The vote on Mayor Michael Bloomberg’s proposed soda ban is fast approaching and New Yorkers are clinging on to their large soft drinks until it does. According to a poll conducted by The New York Times, six out of 10 New Yorkers oppose Bloomberg’s ban against the sale of sugary drinks larger than 16 ounces in restaurants, movie theaters and stadiums.
While Bloomberg may lament the lack of public support, soda-promoting groups like the American Beverage Association (ABA) could not be happier about the news. ABA wrote on its website, “New Yorkers and people all across the country oppose this type of discriminatory action. They’re smart enough to decide for themselves what to eat and drink.”
Smart enough to think for themselves with a little help from ABA advertising that is. As NYU Professor Marion Nestle points out, the ABA has spared no cost in influencing public opinion against the ban through mailings, campaigning, subway ads and tee shirts emphasizing personal freedom in a soon-to-be “nanny state.”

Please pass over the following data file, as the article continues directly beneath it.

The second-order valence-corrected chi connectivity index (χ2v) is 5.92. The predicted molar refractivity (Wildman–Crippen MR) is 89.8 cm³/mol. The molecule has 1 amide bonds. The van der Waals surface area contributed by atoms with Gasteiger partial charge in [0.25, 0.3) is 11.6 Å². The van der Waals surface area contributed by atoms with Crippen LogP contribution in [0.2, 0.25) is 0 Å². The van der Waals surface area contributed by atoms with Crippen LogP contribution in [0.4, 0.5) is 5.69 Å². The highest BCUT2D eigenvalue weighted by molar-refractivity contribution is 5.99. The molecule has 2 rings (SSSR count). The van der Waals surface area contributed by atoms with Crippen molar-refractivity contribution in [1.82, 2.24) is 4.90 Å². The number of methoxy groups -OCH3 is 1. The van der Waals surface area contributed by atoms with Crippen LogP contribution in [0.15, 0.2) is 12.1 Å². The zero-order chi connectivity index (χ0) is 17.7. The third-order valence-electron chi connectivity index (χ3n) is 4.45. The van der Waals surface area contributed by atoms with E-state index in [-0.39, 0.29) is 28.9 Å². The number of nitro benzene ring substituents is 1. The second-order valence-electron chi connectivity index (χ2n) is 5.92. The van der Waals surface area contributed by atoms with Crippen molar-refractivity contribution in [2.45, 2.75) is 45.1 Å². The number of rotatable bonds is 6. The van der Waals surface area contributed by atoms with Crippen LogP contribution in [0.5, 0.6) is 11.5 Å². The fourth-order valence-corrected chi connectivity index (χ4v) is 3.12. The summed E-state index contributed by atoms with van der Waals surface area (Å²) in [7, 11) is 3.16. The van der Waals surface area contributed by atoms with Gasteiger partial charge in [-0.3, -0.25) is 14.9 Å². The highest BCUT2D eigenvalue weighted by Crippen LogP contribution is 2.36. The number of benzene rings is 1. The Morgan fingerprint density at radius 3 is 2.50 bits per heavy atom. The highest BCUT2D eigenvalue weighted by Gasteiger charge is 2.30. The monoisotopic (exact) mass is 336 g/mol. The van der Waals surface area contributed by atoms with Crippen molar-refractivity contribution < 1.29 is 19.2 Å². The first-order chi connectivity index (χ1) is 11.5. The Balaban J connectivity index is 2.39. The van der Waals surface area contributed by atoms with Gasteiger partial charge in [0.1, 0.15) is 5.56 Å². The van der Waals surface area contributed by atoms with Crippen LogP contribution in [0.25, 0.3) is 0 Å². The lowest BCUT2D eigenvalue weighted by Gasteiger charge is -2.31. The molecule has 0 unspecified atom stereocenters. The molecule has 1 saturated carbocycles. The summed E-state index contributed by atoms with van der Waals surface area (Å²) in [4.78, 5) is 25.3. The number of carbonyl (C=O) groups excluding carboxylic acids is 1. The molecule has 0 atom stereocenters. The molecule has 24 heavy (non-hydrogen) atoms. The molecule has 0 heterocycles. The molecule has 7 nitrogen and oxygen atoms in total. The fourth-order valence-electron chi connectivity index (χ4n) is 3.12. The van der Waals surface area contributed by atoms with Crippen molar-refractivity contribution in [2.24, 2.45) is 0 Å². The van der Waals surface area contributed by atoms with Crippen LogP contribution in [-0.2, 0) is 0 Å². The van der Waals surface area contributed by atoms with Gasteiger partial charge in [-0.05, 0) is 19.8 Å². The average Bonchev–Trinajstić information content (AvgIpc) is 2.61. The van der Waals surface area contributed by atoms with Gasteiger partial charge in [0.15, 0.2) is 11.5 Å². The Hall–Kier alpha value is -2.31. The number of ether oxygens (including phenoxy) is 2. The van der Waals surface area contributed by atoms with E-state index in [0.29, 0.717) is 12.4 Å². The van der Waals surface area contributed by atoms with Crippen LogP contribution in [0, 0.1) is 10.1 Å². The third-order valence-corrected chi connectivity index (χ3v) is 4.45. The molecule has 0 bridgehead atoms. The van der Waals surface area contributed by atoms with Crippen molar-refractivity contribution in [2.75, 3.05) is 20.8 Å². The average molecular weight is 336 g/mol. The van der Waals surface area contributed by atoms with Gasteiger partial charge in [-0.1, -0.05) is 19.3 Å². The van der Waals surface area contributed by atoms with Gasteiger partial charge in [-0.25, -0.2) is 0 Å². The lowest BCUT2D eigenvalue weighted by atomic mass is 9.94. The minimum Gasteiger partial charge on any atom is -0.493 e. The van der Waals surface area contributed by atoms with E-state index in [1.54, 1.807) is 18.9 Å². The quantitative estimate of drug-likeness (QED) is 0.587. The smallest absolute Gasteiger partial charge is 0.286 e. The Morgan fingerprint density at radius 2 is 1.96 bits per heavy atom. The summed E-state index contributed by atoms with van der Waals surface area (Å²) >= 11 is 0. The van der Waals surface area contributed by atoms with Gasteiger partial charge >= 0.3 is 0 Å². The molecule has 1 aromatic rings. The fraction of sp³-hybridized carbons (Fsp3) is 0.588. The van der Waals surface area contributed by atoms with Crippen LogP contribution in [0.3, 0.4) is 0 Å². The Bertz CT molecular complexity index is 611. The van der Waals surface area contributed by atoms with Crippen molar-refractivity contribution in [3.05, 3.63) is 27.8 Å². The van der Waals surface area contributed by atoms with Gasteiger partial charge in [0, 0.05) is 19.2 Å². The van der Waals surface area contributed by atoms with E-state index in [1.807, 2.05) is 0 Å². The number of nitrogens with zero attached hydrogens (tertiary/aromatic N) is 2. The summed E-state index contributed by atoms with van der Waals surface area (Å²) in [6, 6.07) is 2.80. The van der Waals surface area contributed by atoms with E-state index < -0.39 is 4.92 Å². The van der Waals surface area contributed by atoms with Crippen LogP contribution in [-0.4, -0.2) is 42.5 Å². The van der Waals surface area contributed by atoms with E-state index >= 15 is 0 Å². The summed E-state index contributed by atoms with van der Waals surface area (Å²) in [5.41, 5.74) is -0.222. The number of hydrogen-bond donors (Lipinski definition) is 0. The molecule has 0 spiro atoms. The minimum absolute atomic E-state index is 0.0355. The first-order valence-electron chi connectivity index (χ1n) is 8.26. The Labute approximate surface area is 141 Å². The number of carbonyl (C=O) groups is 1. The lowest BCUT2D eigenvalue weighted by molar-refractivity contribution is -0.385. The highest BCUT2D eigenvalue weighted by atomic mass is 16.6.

But supporters of the ban think the issue is public health, not personal freedom. During public hearings for the initiative, Walter Willet, a professor of Public Health at Harvard endorsed the ban saying, “Soda in large amounts is metabolically toxic. It’s obvious that this is the right thing to do.”
Toxic or not, The Times’ survey found that over half of New Yorkers drink soda, generally opting for regular over diet. New York’s Board of Health (appointed by Bloomberg) will decide the fate of these soda-devotees on September 13th, until then expect the anti-soda ban rhetoric to heat up.
What do you think — is the ban a solution to public health or an infringement on civil liberties?